Stepparents are in a gray area in the law. They often take care of children as if they are their own. Stepparents do have some legal rights that you should be aware of.
What are the legal rights of stepparents?
Stepparents are not actually related to a child and may not be legally recognized as a parent. They could be recognized as a guardian with the right documentation. Stepparents can adopt their stepchildren, but if both biological parents are in the child's life, then permission needs to be given by both. In the case that one parent has lost legal rights to the child, the stepparent can apply for the adoption without that parent's consent.
Can you seek out visitation as a stepparent going through a divorce?
Not all states allow for stepparents to seek visitation rights after a divorce. Stepparents are explicitly mentioned in New Hampshire's visitation laws and may seek visitation if they divorce the mother or father of a child they have raised. The court will review the case to make sure that continued visitation is in the best interests of the child. If your former spouse, the biological parent of the child, opposes your visitation rights, this can be a major hurdle for you.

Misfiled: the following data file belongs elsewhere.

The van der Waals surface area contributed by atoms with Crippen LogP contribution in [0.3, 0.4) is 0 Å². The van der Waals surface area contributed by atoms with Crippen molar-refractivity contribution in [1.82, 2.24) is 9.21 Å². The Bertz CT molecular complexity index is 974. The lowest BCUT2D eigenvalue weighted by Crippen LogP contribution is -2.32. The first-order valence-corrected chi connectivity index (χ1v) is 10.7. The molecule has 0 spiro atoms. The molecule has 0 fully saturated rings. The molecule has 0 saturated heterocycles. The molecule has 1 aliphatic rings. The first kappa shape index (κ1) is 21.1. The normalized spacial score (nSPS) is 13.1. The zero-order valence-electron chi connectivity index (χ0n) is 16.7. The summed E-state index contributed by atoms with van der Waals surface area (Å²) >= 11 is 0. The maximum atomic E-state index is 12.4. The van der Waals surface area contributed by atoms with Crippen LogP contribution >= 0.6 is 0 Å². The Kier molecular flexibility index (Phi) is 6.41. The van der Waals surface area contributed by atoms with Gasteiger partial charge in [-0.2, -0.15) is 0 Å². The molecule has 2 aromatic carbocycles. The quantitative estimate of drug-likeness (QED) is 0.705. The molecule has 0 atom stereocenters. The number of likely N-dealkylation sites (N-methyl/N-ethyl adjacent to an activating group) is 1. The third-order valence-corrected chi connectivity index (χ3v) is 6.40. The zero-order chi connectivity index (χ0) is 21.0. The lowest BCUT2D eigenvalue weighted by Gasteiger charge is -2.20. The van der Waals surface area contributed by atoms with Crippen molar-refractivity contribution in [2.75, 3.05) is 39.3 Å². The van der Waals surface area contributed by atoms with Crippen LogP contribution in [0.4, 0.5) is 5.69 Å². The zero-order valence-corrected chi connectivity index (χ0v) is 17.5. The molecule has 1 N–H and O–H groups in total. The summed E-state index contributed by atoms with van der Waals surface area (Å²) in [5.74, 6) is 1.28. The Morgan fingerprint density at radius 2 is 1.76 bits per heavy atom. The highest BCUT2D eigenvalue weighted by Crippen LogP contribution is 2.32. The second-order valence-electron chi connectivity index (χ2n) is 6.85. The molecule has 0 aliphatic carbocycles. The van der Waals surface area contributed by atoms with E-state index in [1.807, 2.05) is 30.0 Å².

Fortunately, the courts will look at the long-term relationship you have with the child to determine if it's in the child's best interests to continue to see you. For example, barring any violence or unusual circumstances, a child raised by a stepparent for years would likely want to and feel comfortable continuing to see that parent.
If this is something you're going through, your attorney can help you make your case for continued visitation.
Source: FindLaw, "The Legal Rights of Stepparents," Ephrat Livni, accessed Feb. 07, 2017